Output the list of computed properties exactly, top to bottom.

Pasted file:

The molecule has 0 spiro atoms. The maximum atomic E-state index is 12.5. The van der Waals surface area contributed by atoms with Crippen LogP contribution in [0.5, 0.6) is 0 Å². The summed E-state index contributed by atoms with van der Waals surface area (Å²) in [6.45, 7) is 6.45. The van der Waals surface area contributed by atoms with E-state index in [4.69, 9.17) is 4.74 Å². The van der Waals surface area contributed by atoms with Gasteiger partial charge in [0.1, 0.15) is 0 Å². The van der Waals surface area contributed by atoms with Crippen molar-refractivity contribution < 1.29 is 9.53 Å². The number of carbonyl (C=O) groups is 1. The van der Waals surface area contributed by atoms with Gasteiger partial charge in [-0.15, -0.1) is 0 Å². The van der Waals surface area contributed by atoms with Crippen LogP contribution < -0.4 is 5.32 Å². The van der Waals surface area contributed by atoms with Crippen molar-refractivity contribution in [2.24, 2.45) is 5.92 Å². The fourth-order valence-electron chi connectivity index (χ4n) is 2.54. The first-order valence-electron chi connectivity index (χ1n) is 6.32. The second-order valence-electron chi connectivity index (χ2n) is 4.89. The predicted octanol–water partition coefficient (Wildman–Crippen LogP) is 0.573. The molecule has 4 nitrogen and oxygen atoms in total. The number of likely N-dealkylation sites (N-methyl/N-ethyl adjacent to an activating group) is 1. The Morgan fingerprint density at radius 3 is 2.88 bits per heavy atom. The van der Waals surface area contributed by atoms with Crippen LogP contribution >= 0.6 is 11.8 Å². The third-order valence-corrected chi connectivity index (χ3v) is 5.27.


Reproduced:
The molecule has 0 spiro atoms. The maximum atomic E-state index is 12.5. The van der Waals surface area contributed by atoms with Crippen LogP contribution in [0.5, 0.6) is 0 Å². The summed E-state index contributed by atoms with van der Waals surface area (Å²) in [6.45, 7) is 6.45. The van der Waals surface area contributed by atoms with E-state index in [4.69, 9.17) is 4.74 Å². The van der Waals surface area contributed by atoms with Gasteiger partial charge in [0.1, 0.15) is 0 Å². The van der Waals surface area contributed by atoms with Crippen molar-refractivity contribution < 1.29 is 9.53 Å². The number of carbonyl (C=O) groups is 1. The van der Waals surface area contributed by atoms with Gasteiger partial charge in [-0.15, -0.1) is 0 Å². The van der Waals surface area contributed by atoms with Crippen LogP contribution < -0.4 is 5.32 Å². The van der Waals surface area contributed by atoms with Crippen molar-refractivity contribution in [2.24, 2.45) is 5.92 Å². The fourth-order valence-electron chi connectivity index (χ4n) is 2.54. The first-order valence-electron chi connectivity index (χ1n) is 6.32. The second-order valence-electron chi connectivity index (χ2n) is 4.89. The predicted octanol–water partition coefficient (Wildman–Crippen LogP) is 0.573. The molecule has 4 nitrogen and oxygen atoms in total. The number of likely N-dealkylation sites (N-methyl/N-ethyl adjacent to an activating group) is 1. The Morgan fingerprint density at radius 3 is 2.88 bits per heavy atom. The van der Waals surface area contributed by atoms with Crippen LogP contribution >= 0.6 is 11.8 Å². The third-order valence-corrected chi connectivity index (χ3v) is 5.27.